‘Embrace of the Electric Eel’ by Pascale Petit

Embrace of the Electric Eel

For thirty-five years, Father, you were a numb-fish,
I couldn’t quite remember what it felt like

that last time you hugged me when I was eight,
just before you went away.

But when you summon me to your stagnant pool,
Dad, Papa, whatever I should call the creature

that you are, now you finally ask for my love:
do you think I’ve become strong as the horses

Humboldt forced into a stream
to test the voltage of Amazonian eels?

He had never witnessed
“such a picturesque spectacle of nature”

as those great eels clamped against the bellies
of his threshing horses, how their eyes

almost popped out and their manes stood on end.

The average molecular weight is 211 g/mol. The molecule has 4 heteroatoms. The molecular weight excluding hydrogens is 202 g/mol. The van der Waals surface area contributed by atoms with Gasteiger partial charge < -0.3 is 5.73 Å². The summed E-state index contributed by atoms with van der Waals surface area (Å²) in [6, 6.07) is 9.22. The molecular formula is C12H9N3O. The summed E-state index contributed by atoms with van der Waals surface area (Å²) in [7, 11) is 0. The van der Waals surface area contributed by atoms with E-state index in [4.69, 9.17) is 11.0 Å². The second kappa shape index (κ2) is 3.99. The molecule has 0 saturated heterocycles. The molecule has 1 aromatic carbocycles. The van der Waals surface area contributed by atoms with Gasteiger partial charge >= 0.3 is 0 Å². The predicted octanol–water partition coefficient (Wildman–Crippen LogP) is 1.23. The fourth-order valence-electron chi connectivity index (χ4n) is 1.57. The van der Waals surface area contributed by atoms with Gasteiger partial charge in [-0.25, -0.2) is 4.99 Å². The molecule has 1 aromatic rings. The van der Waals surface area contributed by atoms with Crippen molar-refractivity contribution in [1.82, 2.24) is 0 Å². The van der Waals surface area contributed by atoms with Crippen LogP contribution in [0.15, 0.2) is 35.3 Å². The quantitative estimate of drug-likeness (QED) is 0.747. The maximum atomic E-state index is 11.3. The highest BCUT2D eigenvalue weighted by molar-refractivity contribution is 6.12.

Though the jolt alone did not kill them,

many were so stunned they drowned.
That’s how it is, Father, when you open your arms

and press your entire length against my trunk.
 
(from The Zoo Father, Seren, 2001 – to be re-printed by Seren in 2012)
 
 
Pascale Petit‘s fifth collection What the Water Gave Me: Poems after Frida Kahlo was published by Seren in the UK (2010) and Black Lawrence Press in the US (2011). The UK edition was shortlisted for both the T S Eliot Prize and Wales Book of the Year, and was a book of the year in the Observer. She tutors poetry courses at Tate Modern.

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